Big Brother may not be watching, but the FDA, it seems is!

Here at SRxA, we all know how much physicians like to put on their marketing hats. In future, it seems, they might have to reach for their safety helmets instead!

According to our fellow bloggers at Good Promotional Practices doctors are starting to be held accountable to the same promotional compliance standards as pharmaceutical companies.

As most of our readers know, when FDA approves a drug it does so for a given use or indication. However, physicians are still free to make their own decisions based on how a device is used based on their best judgment. When a drug, biologic, or medical device is used for some indication other than the one approved by the FDA it is said to be “off-label.”

In this almost perfect dichotomy, it is perfectly legal, in the United States, for a physician to use a drug or device for “off-label” but it is unlawful to market, advertise or otherwise promote the off label use of a device or drug. Furthermore, based on the flurry of DOJ, OIG and FDA activity, such as the massive fines leveled out to Allergan ($600M), GlaxoSmithKline ($750 M), Novartis ($422 M) and Pfizer (2.3 billion) companies must keep the practices of their marketing and sales department in check to ensure compliance.

Until now the “it is unlawful to market, advertise or otherwise promote off label use of a drug” has been aimed at Pharmaceutical companies and third parties acting on their behalf.  Now people are asking “What if the hospital or physician group is doing the marketing themselves, not the company?

We’ve all seen the billboards and free in-flight magazine ads promoting the latest medical treatments from liposuction to joint and hormone replacement.  With physicians are competing harder than ever to bring patients to their doors, what’s to stop them from stepping over the same lines that the companies may have, either willingly or not?

Blogger Sean McCarthy uses the example of the irregular heart rhythm Atrial Fibrillation (AF, AFib).  While there are very few approved drugs or devices to treat atrial fibrillation, upwards of 2.5 million Americans suffer from this debilitating condition.  Not so surprising then, that physicians use an array of off-label drugs and devices to treat this disease. So, now the hospital or physician communicates their ability to help AFib patients by promoting their latest treatment for the disease on a billboard or newspaper article. Isn’t this the same thing as a company promoting off-label use?

State Attorney Generals, the DOJ and FDA must be taking notice. They drive by the same billboards we do and read the same newspapers.  McCarthy says he’s heard rumors of a state Attorney General investigating a doctor about his referral patterns and advertising activities.

Who better than the pharmaceutical industry to take the lead in providing education to physicians  to help them prevent compliance snafus.  After all we’ve been there, done this!

Contact SRxA today to see how we can get you started.

Eye Injection that could save the sight of the over 30’s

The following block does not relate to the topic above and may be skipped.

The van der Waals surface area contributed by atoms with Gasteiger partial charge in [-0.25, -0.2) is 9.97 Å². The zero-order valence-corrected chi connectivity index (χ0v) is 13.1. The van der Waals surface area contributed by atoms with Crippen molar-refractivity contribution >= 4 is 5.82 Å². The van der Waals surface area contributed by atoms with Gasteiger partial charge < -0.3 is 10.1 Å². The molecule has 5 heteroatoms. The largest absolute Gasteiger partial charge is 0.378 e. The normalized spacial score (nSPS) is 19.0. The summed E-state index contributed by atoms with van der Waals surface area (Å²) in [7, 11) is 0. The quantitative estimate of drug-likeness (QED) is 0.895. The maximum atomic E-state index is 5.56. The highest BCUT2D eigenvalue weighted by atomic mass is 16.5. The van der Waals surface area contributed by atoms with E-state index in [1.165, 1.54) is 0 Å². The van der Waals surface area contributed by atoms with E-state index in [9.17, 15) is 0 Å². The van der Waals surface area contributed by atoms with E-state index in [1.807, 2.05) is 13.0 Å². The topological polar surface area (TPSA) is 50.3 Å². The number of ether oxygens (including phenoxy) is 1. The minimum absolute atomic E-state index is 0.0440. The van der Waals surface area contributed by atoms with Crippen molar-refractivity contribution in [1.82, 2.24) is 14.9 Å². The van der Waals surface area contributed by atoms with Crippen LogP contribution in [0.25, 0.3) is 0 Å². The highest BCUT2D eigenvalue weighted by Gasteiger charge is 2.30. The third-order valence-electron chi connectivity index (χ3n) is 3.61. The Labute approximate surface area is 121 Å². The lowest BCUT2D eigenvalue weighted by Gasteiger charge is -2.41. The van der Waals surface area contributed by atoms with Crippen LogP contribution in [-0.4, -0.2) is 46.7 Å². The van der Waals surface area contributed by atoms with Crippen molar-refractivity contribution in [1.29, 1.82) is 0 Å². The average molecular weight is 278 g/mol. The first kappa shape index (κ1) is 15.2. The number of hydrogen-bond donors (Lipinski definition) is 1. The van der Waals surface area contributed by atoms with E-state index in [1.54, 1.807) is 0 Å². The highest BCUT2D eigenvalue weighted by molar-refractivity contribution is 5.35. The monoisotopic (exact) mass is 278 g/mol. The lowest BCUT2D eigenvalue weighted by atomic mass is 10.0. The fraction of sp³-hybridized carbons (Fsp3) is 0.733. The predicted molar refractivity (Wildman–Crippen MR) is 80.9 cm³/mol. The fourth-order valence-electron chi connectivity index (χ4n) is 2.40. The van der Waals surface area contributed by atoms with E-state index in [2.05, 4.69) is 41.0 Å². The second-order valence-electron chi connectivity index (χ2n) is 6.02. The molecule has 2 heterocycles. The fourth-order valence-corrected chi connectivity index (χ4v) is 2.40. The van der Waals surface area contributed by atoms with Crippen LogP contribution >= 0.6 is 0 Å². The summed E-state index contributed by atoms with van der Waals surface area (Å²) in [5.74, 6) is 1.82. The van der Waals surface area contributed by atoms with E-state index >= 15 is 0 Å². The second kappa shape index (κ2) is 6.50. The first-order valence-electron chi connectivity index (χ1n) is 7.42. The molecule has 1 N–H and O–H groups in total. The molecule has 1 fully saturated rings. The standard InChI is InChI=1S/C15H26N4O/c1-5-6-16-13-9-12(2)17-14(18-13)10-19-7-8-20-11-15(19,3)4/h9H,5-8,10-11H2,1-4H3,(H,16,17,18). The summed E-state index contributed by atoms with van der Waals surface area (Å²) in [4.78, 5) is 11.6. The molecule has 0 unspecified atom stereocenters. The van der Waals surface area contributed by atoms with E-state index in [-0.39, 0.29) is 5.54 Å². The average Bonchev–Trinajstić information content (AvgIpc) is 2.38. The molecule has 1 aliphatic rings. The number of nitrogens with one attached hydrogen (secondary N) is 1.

We’re not telling you how old we are…but SRxA’s Word on Health was thrilled to hear about a new injection that can prevent people over the age of 30 from losing their sight.

The FDA approved drug Ozurdex (dexamethasone intravitreal implant) is the first effective treatment of macular edema following either branch or central Retinal Vein Occlusion (RVO), a disease that affects one in 200 people over the age of 30. The condition is caused by a blockage in the veins that take blood away from the retina.

Sufferers suddenly notice the vision in one eye has become blurred or distorted.

Controlled clinical studies have shown that Ozurdex can reduce swelling at the back of the eye.  By reducing macular edema, it  may help reverse some of the vision loss due to retinal vein occlusion. A third of patients experienced a significant improvement in their vision within 2 months of the injections, compared with only 7% of patients who received a placebo injection.

The Orudex implant is injected into the eye through a small needle. During the procedure patients are awake. According to the manufacturer, the injection is generally well tolerated and is over in seconds. The Ozurdex capsule is just 6mm long and releases the active ingredient over a period of six months before harmlessly degrading.

In the US, the drug is indicated for treatment branch retinal vein occlusion (BRVO) and central retinal vein occlusion (CRVO).

After receiving Ozurdex, patients can typically see an extra three lines on an eye chart.  Ian Pearce, a consultant ophthalmologist of The Royal Liverpool University Hospital, said “The evidence is that 30% of patients might get that benefit. It’s very significant. This drug could make the difference between driving and not driving, reading and not reading.”

Here at Word on Health, we’ll certainly be keeping our eye out for it!

Something to Smile about

SRxA‘s Word on Health broke out a wrinkle-free smile at the news that Allergan’s Botox sales have increased 5.6% over the last quarter.  Sales of the popular cosmetic injections have been declining during the past few quarters mainly due to weak consumer spending and increased competition.

Going forward,  Allergan is looking to grow Botox sales further by gaining approval for additional indications. The company has recently filed for FDA approval of Botox for the treatment of chronic migraine.

SRxA‘s Word on Health hopes this news not only relieves headaches but also  heralds an  upturn in the economy.